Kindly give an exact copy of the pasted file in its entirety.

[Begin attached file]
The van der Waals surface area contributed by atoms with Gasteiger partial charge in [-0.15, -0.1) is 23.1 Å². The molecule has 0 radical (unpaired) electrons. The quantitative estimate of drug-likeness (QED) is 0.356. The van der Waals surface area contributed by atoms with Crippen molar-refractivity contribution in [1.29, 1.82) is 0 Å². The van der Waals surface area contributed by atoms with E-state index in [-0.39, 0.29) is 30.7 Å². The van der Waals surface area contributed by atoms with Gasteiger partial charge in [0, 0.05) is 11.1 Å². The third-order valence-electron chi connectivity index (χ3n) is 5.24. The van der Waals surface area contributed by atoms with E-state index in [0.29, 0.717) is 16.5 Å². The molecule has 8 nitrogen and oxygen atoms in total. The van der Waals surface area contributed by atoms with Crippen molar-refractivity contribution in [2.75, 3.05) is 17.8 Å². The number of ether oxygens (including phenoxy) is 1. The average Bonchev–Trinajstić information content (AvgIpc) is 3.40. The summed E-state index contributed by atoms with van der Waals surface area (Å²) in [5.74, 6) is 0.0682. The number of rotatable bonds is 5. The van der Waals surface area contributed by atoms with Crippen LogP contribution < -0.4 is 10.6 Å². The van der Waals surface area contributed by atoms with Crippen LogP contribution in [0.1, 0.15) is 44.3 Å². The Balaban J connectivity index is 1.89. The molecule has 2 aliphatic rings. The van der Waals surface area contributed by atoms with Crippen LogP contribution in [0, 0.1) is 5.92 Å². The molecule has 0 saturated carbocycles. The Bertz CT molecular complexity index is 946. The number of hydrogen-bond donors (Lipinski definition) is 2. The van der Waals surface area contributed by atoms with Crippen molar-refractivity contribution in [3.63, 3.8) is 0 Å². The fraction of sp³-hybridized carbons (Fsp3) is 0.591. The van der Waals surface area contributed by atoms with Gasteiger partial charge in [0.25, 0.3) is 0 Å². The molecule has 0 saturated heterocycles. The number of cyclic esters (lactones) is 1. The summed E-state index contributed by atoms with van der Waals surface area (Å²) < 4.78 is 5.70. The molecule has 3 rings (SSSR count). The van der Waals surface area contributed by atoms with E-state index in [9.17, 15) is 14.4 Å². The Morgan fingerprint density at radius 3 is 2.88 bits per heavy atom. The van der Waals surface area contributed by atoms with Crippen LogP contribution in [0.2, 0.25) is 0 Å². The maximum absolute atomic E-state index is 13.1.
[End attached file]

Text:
The van der Waals surface area contributed by atoms with Gasteiger partial charge in [-0.15, -0.1) is 23.1 Å². The molecule has 0 radical (unpaired) electrons. The quantitative estimate of drug-likeness (QED) is 0.356. The van der Waals surface area contributed by atoms with Crippen molar-refractivity contribution in [1.29, 1.82) is 0 Å². The van der Waals surface area contributed by atoms with E-state index in [-0.39, 0.29) is 30.7 Å². The van der Waals surface area contributed by atoms with Gasteiger partial charge in [0, 0.05) is 11.1 Å². The third-order valence-electron chi connectivity index (χ3n) is 5.24. The van der Waals surface area contributed by atoms with E-state index in [0.29, 0.717) is 16.5 Å². The molecule has 8 nitrogen and oxygen atoms in total. The van der Waals surface area contributed by atoms with Crippen molar-refractivity contribution in [2.75, 3.05) is 17.8 Å². The number of ether oxygens (including phenoxy) is 1. The average Bonchev–Trinajstić information content (AvgIpc) is 3.40. The summed E-state index contributed by atoms with van der Waals surface area (Å²) in [5.74, 6) is 0.0682. The number of rotatable bonds is 5. The van der Waals surface area contributed by atoms with Crippen LogP contribution < -0.4 is 10.6 Å². The van der Waals surface area contributed by atoms with Crippen LogP contribution in [0.1, 0.15) is 44.3 Å². The Balaban J connectivity index is 1.89. The molecule has 2 aliphatic rings. The van der Waals surface area contributed by atoms with Crippen LogP contribution in [0, 0.1) is 5.92 Å². The molecule has 0 saturated carbocycles. The Bertz CT molecular complexity index is 946. The number of hydrogen-bond donors (Lipinski definition) is 2. The van der Waals surface area contributed by atoms with Crippen molar-refractivity contribution in [3.63, 3.8) is 0 Å². The fraction of sp³-hybridized carbons (Fsp3) is 0.591. The van der Waals surface area contributed by atoms with Gasteiger partial charge in [0.25, 0.3) is 0 Å². The molecule has 0 saturated heterocycles. The number of cyclic esters (lactones) is 1. The summed E-state index contributed by atoms with van der Waals surface area (Å²) < 4.78 is 5.70. The molecule has 3 rings (SSSR count). The van der Waals surface area contributed by atoms with E-state index in [9.17, 15) is 14.4 Å². The Morgan fingerprint density at radius 3 is 2.88 bits per heavy atom. The van der Waals surface area contributed by atoms with Crippen LogP contribution in [0.2, 0.25) is 0 Å². The maximum absolute atomic E-state index is 13.1.